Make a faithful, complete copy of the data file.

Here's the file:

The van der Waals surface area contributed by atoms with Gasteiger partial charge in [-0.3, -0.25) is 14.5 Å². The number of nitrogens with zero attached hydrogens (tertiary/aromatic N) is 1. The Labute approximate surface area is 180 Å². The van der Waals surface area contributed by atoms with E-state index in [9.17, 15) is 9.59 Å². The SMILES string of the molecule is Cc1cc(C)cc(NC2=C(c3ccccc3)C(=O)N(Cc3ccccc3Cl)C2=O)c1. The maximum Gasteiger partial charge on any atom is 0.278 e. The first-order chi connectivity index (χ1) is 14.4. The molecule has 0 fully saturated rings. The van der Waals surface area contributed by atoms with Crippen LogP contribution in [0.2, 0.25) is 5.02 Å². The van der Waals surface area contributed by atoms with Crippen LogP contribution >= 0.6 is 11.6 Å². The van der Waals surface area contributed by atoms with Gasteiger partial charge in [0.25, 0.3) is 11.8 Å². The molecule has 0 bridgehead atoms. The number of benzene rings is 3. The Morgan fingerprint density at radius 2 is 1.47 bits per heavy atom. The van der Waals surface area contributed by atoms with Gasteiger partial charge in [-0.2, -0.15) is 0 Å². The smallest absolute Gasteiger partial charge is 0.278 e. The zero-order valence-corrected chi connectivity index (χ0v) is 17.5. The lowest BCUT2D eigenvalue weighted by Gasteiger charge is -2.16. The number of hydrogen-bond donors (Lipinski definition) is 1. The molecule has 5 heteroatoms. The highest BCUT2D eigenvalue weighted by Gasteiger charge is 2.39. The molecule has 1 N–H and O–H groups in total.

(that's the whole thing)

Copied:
The van der Waals surface area contributed by atoms with Gasteiger partial charge in [-0.3, -0.25) is 14.5 Å². The number of nitrogens with zero attached hydrogens (tertiary/aromatic N) is 1. The Labute approximate surface area is 180 Å². The van der Waals surface area contributed by atoms with E-state index in [9.17, 15) is 9.59 Å². The SMILES string of the molecule is Cc1cc(C)cc(NC2=C(c3ccccc3)C(=O)N(Cc3ccccc3Cl)C2=O)c1. The maximum Gasteiger partial charge on any atom is 0.278 e. The first-order chi connectivity index (χ1) is 14.4. The molecule has 0 fully saturated rings. The van der Waals surface area contributed by atoms with Crippen LogP contribution in [0.2, 0.25) is 5.02 Å². The van der Waals surface area contributed by atoms with Crippen LogP contribution >= 0.6 is 11.6 Å². The van der Waals surface area contributed by atoms with Gasteiger partial charge in [0.25, 0.3) is 11.8 Å². The molecule has 0 bridgehead atoms. The number of benzene rings is 3. The Morgan fingerprint density at radius 2 is 1.47 bits per heavy atom. The van der Waals surface area contributed by atoms with Gasteiger partial charge in [-0.2, -0.15) is 0 Å². The smallest absolute Gasteiger partial charge is 0.278 e. The zero-order valence-corrected chi connectivity index (χ0v) is 17.5. The lowest BCUT2D eigenvalue weighted by Gasteiger charge is -2.16. The number of hydrogen-bond donors (Lipinski definition) is 1. The molecule has 5 heteroatoms. The highest BCUT2D eigenvalue weighted by Gasteiger charge is 2.39. The molecule has 1 N–H and O–H groups in total.